Passenger numbers in the first 10 months of the year were up by 7 per cent to 5.1 million and sales were 16 per cent higher at pounds 452m. About pounds 3m of the profits increase was due to the strike over the summer by BA cabin crew.
Sir Michael Bishop, British Midland's chairman, said he had no interest in launching a low-cost airline as BA has done and forecast that half the no-frills airlines now operating could fail.
Referring to Ryanair, EasyJet, Debonair and Virgin Express, he said: "Only one [Ryanair] is truly financially successful and how many more the market can take with BA starting up will be interesting to see. I think it will follow the US pattern. One or two will make it and the rest will find it difficult to make a meaningful return on their investment."
Sir Michael also criticised the rail service on the West Coast Mainline provided by Richard Branson's Virgin Trains, predicting that British Midland would make big in-roads into the London-Manchester market before Virgin had introduced its new fleet of high-speed trains.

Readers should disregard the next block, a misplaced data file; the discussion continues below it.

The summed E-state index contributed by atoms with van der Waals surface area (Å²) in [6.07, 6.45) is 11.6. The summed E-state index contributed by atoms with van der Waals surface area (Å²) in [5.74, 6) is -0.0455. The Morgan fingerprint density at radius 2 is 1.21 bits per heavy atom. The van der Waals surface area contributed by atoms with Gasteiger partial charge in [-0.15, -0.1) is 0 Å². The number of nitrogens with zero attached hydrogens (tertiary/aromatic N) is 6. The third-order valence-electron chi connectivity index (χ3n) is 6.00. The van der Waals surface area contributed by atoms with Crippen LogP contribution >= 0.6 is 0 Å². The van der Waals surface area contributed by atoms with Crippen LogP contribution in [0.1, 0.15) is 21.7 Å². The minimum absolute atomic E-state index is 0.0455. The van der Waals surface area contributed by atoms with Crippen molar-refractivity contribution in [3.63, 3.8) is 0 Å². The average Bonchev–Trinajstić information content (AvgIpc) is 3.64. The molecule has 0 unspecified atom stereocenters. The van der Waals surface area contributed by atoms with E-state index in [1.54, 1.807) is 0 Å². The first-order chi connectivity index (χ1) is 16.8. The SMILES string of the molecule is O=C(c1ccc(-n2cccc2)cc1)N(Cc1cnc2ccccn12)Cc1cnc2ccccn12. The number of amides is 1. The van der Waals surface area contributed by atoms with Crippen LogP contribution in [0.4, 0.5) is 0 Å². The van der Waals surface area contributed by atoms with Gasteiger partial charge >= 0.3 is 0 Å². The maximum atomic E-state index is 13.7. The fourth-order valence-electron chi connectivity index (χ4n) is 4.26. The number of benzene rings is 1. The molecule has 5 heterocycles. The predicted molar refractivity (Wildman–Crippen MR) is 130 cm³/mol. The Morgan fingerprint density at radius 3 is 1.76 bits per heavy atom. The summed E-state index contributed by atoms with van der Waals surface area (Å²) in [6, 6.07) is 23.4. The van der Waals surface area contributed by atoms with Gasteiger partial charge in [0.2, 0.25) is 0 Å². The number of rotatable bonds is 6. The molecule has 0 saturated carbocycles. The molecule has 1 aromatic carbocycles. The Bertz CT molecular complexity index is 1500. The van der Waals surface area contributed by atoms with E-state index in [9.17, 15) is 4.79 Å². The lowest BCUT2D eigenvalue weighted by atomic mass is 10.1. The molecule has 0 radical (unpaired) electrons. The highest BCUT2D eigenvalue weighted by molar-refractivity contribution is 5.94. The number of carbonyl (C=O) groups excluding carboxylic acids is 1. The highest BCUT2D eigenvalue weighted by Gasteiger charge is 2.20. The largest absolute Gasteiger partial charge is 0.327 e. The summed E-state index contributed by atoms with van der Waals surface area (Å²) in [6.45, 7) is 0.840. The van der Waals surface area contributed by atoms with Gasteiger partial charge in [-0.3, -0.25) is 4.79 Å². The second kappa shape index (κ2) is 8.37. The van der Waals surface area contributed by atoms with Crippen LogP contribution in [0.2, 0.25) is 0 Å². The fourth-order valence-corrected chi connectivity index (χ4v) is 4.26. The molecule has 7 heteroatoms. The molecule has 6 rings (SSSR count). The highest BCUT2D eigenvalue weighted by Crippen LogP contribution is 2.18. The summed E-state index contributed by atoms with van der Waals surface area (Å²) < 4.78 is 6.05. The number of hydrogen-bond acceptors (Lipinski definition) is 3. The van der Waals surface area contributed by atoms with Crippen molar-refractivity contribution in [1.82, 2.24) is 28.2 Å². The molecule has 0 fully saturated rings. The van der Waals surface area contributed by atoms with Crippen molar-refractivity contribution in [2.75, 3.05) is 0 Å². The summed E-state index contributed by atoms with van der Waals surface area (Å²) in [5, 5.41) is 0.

British Midland will start flying eight times daily to Manchester from 29 March next year and is promising to undercut BA's business class fare by pounds 20. A three-day business return will cost pounds 178 and economy fares will start at pounds 59.
"We are responding to the strongest possible representations made to us by commerce and industry in the North-west that the present situation of an indifferent rail service and a monopoly air route to London is harming the competitiveness of this important region of the UK," said Sir Michael.
BA flies just under 1 million passengers a year between Heathrow and Manchester but together with other services from Gatwick, Stansted and London City, the airline market is reckoned to be nearer 1.5 million. Including rail passengers, the overall travel market is about 3 million a year. British Midland is aiming to take about 25 per cent of the market in the first year, rising to 35-40 per cent after two years on the route.Reuse content